The United Nations body charged with coordinating global broadcast frequencies said on Friday it has agreed to free up more space to meet growing demand from mobile and broadband services.
The International Telecommunication Union (ITU) agreed on a new treaty setting out a spectrum of frequencies to be used by international mobile services, which it said should help bridge the "digital divide" between rich and poor countries.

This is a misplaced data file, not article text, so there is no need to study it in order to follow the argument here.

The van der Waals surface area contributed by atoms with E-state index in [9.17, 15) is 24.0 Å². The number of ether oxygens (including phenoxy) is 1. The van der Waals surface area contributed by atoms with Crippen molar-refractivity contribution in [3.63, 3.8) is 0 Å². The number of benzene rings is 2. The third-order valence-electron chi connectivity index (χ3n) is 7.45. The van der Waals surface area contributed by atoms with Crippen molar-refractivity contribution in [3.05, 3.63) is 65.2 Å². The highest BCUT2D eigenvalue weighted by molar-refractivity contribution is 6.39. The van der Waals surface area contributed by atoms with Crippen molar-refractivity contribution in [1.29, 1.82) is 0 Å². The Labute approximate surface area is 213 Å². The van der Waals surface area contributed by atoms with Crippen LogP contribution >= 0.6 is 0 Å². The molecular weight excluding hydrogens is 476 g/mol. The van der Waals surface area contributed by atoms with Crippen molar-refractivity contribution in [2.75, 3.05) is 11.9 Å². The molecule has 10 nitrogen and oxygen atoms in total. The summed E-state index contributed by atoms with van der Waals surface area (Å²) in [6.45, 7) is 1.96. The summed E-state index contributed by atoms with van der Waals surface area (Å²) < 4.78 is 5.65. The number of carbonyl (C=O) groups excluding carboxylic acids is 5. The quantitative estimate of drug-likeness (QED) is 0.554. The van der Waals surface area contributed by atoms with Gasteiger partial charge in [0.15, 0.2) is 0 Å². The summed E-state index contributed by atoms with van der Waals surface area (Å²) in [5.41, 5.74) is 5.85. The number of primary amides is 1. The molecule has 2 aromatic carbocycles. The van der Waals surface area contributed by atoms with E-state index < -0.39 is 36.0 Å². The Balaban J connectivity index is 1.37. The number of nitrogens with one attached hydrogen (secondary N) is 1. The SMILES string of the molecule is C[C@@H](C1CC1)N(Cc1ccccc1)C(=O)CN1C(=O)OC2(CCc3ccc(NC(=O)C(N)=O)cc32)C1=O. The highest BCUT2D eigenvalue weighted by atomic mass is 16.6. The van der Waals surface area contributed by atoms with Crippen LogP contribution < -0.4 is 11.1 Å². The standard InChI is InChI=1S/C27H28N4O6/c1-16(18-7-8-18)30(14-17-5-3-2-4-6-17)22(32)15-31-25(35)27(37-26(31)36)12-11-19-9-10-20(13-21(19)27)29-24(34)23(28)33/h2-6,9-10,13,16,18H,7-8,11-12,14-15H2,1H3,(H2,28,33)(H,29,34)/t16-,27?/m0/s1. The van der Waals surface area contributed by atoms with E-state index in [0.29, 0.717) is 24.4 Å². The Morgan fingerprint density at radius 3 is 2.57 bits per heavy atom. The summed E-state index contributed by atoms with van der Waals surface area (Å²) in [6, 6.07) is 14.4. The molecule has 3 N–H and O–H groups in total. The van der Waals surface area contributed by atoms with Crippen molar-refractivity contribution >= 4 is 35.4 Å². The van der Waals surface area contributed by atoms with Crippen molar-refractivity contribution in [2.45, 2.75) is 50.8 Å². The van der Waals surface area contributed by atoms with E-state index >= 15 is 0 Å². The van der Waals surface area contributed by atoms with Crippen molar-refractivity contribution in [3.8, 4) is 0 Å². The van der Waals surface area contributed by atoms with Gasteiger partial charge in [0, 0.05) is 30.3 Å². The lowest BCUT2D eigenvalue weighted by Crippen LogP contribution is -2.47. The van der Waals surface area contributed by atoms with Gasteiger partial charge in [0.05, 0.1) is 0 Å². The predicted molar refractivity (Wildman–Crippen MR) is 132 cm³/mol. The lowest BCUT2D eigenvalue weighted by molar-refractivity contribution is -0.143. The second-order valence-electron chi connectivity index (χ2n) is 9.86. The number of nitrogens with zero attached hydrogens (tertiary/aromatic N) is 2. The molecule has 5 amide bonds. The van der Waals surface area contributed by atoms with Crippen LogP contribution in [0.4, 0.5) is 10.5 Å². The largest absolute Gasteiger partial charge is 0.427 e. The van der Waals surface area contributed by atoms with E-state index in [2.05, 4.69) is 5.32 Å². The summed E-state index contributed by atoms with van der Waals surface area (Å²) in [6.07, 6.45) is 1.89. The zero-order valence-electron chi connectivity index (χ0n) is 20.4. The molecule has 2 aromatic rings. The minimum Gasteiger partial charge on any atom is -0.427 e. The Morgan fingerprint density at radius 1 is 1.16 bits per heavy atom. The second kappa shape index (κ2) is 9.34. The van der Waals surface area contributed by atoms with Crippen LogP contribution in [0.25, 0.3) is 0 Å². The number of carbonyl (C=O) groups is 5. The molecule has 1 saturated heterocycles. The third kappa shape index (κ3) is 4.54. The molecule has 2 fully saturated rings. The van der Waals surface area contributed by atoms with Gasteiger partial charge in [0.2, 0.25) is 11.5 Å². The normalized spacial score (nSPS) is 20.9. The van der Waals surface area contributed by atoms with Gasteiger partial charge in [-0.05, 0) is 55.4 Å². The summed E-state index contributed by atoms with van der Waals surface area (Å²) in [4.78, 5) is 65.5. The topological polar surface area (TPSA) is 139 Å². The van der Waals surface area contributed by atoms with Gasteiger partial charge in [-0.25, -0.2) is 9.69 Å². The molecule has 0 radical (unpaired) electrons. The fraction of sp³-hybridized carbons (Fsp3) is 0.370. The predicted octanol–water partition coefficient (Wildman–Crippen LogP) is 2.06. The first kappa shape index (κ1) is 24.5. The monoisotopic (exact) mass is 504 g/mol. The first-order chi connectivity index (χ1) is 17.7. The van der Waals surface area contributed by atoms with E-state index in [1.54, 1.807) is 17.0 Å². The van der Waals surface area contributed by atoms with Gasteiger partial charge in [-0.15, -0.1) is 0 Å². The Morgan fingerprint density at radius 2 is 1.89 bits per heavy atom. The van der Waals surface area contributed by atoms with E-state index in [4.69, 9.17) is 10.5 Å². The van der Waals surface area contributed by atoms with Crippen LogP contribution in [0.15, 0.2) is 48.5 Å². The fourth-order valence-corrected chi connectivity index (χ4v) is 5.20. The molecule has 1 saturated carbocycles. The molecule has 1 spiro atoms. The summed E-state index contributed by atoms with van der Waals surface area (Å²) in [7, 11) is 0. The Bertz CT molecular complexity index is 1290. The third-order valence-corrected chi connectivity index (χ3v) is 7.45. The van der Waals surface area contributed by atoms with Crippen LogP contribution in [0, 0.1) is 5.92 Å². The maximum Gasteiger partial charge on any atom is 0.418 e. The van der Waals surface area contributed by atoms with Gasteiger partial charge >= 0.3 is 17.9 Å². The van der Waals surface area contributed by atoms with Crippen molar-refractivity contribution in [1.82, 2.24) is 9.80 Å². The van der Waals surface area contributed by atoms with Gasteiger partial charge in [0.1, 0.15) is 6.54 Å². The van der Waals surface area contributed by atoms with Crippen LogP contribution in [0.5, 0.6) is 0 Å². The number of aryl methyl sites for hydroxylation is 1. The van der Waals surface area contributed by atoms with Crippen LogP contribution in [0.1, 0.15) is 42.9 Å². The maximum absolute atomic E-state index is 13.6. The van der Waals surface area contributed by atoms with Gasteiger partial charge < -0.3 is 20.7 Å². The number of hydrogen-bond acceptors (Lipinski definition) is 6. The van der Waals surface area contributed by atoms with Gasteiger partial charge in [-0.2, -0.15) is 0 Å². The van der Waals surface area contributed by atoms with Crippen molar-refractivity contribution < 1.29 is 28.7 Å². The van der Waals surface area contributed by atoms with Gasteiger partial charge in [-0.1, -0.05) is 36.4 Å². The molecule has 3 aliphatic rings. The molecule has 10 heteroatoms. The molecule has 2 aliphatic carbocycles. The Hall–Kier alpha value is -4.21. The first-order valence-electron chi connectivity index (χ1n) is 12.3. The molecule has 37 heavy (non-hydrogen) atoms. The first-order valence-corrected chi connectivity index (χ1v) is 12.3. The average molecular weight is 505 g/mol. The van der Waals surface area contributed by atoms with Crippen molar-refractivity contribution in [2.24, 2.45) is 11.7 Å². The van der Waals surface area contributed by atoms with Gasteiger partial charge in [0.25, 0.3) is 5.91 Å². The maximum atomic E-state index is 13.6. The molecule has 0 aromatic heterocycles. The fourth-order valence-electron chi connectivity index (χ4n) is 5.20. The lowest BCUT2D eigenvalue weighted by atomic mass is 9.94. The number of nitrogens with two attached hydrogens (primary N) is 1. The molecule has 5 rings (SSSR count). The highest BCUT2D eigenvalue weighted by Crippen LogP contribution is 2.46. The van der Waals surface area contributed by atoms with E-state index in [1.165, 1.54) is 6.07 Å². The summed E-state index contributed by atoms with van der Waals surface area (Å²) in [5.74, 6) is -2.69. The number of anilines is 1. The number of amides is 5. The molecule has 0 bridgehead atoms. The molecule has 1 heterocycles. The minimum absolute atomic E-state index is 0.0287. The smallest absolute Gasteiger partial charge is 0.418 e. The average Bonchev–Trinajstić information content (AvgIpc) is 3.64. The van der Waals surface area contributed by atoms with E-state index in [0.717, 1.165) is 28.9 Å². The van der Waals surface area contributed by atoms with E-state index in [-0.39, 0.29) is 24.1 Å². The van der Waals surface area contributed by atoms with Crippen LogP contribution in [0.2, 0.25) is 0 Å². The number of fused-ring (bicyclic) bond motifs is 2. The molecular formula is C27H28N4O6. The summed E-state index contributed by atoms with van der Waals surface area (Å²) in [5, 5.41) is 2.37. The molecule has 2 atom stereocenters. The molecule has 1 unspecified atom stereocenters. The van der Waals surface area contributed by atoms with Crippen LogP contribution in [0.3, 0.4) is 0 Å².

Under the treaty, various parts of the broadcasting spectrum will be allocated specifically to mobile communications, including the 698-862 Megaherz (MHz) band in the Americas and major Asian countries such as China, Japan and South Korea.
The 790-862 MHz band will be allocated to the same services in Europe, the Middle East, Africa and other Asia-Pacific countries, the ITU said in a statement.
The overlap will allow mobile operators to use fewer base stations to transmit their signals.